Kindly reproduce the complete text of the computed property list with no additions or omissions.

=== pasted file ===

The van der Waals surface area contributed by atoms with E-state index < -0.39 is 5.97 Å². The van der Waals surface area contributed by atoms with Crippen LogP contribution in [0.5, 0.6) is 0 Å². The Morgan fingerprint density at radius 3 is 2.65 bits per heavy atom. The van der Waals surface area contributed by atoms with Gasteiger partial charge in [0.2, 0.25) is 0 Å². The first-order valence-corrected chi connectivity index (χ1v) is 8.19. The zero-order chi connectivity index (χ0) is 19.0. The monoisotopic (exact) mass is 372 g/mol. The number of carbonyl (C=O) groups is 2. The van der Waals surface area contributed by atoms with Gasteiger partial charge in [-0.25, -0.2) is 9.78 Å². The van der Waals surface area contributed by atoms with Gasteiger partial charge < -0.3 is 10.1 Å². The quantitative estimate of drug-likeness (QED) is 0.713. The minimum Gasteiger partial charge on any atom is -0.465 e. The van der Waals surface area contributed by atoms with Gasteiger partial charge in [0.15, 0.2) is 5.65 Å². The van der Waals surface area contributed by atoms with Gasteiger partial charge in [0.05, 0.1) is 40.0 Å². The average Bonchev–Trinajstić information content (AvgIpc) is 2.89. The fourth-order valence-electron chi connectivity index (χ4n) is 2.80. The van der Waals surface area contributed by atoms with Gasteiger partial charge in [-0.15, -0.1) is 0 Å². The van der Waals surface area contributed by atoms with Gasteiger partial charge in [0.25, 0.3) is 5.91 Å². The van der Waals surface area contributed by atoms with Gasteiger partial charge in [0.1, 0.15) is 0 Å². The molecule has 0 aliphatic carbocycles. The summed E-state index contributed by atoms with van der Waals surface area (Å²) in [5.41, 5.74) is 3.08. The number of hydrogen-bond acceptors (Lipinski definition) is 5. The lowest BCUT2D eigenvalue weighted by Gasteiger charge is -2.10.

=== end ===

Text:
The van der Waals surface area contributed by atoms with E-state index < -0.39 is 5.97 Å². The van der Waals surface area contributed by atoms with Crippen LogP contribution in [0.5, 0.6) is 0 Å². The Morgan fingerprint density at radius 3 is 2.65 bits per heavy atom. The van der Waals surface area contributed by atoms with Gasteiger partial charge in [0.2, 0.25) is 0 Å². The first-order valence-corrected chi connectivity index (χ1v) is 8.19. The zero-order chi connectivity index (χ0) is 19.0. The monoisotopic (exact) mass is 372 g/mol. The number of carbonyl (C=O) groups is 2. The van der Waals surface area contributed by atoms with Gasteiger partial charge in [-0.25, -0.2) is 9.78 Å². The van der Waals surface area contributed by atoms with Gasteiger partial charge < -0.3 is 10.1 Å². The quantitative estimate of drug-likeness (QED) is 0.713. The minimum Gasteiger partial charge on any atom is -0.465 e. The van der Waals surface area contributed by atoms with Gasteiger partial charge in [0.15, 0.2) is 5.65 Å². The van der Waals surface area contributed by atoms with Gasteiger partial charge in [0.05, 0.1) is 40.0 Å². The average Bonchev–Trinajstić information content (AvgIpc) is 2.89. The fourth-order valence-electron chi connectivity index (χ4n) is 2.80. The van der Waals surface area contributed by atoms with Gasteiger partial charge in [-0.15, -0.1) is 0 Å². The van der Waals surface area contributed by atoms with Gasteiger partial charge in [0.25, 0.3) is 5.91 Å². The van der Waals surface area contributed by atoms with Gasteiger partial charge in [0.1, 0.15) is 0 Å². The molecule has 0 aliphatic carbocycles. The summed E-state index contributed by atoms with van der Waals surface area (Å²) in [5.41, 5.74) is 3.08. The number of hydrogen-bond acceptors (Lipinski definition) is 5. The lowest BCUT2D eigenvalue weighted by Gasteiger charge is -2.10.